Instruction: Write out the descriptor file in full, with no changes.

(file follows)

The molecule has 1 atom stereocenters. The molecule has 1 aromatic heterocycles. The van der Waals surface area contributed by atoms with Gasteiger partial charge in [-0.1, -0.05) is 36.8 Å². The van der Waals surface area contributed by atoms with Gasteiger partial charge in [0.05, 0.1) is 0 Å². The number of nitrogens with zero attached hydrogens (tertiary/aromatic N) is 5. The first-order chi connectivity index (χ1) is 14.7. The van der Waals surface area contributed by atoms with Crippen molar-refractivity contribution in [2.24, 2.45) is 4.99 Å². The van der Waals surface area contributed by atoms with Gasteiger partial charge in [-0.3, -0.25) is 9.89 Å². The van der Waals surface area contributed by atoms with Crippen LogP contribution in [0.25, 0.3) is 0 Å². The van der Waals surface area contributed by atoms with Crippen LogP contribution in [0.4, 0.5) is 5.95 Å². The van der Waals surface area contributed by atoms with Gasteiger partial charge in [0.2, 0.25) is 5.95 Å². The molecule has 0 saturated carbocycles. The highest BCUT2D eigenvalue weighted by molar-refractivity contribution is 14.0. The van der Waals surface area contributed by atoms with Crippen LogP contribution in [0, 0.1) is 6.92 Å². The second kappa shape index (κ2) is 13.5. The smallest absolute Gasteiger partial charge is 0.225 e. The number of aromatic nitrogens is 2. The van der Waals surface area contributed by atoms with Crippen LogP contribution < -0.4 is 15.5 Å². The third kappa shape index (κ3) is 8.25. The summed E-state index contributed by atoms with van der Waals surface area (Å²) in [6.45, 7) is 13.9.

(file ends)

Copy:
The molecule has 1 atom stereocenters. The molecule has 1 aromatic heterocycles. The van der Waals surface area contributed by atoms with Gasteiger partial charge in [-0.1, -0.05) is 36.8 Å². The van der Waals surface area contributed by atoms with Gasteiger partial charge in [0.05, 0.1) is 0 Å². The number of nitrogens with zero attached hydrogens (tertiary/aromatic N) is 5. The first-order chi connectivity index (χ1) is 14.7. The van der Waals surface area contributed by atoms with Crippen molar-refractivity contribution in [2.24, 2.45) is 4.99 Å². The van der Waals surface area contributed by atoms with Gasteiger partial charge in [-0.3, -0.25) is 9.89 Å². The van der Waals surface area contributed by atoms with Crippen LogP contribution in [0.25, 0.3) is 0 Å². The van der Waals surface area contributed by atoms with Crippen LogP contribution in [0.4, 0.5) is 5.95 Å². The van der Waals surface area contributed by atoms with Gasteiger partial charge in [0.2, 0.25) is 5.95 Å². The molecule has 0 saturated carbocycles. The highest BCUT2D eigenvalue weighted by molar-refractivity contribution is 14.0. The van der Waals surface area contributed by atoms with Crippen LogP contribution in [0, 0.1) is 6.92 Å². The second kappa shape index (κ2) is 13.5. The smallest absolute Gasteiger partial charge is 0.225 e. The number of aromatic nitrogens is 2. The van der Waals surface area contributed by atoms with Crippen LogP contribution < -0.4 is 15.5 Å². The third kappa shape index (κ3) is 8.25. The summed E-state index contributed by atoms with van der Waals surface area (Å²) in [6.45, 7) is 13.9.